verb (used without object), os·cil·lat·ed, os·cil·lat·ing.
verb (used with object), os·cil·lat·ed, os·cil·lat·ing.
Origin of oscillate
Examples from the Web for oscillate
Americans oscillate in their opinions of women involved in affairs, seeing them either as villains or victims.
For this, either the writer is made to vibrate to and fro, or the recording plate is made to oscillate backwards and forwards.Life Movements in Plants|Sir Jagadis Chunder Bose
My brain was in a whirl, and everything about me seemed to reel and oscillate unsteadily.Soldiering in North Carolina|Thomas Kirwan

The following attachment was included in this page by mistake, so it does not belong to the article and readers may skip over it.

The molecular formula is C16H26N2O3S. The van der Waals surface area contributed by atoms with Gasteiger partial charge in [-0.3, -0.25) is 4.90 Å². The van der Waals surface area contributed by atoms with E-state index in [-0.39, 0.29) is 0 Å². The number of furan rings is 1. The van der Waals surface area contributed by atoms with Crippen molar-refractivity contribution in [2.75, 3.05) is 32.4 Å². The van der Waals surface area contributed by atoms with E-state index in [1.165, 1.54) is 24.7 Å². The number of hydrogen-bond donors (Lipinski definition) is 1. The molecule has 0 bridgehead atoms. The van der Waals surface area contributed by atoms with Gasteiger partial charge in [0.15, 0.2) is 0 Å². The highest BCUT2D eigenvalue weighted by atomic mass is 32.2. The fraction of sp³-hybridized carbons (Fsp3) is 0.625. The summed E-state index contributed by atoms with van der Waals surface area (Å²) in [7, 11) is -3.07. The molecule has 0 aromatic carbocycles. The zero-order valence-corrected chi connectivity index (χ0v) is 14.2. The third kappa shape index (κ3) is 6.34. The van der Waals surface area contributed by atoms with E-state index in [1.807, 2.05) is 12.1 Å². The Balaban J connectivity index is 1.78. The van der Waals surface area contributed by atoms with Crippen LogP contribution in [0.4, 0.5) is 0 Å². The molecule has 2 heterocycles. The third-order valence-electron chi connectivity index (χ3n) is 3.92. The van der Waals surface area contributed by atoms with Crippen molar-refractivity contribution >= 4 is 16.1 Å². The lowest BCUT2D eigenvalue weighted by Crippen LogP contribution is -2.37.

Althotas quivered to the eyes at this revelation, as if an electric shock made them oscillate in their orbits.The Mesmerist's Victim|Alexandre Dumas
But when Mrs. Linton had picked it up from the ledge, beginning to oscillate it in front of her fair face, the nudging ceased.Phyllis of Philistia|Frank Frankfort Moore
She, on the contrary, tends to oscillate between the opposite extremes of her two-sided nature.Feminism and Sex-Extinction|Arabella Kenealy
British Dictionary definitions for oscillate
Word Origin for oscillate
Word Origin and History for oscillate
1726, back-formation from oscillation, or else from Latin oscillatus, past participle of oscillare (see oscillation). From 1917 in electronics. Related: Oscillated; oscillating.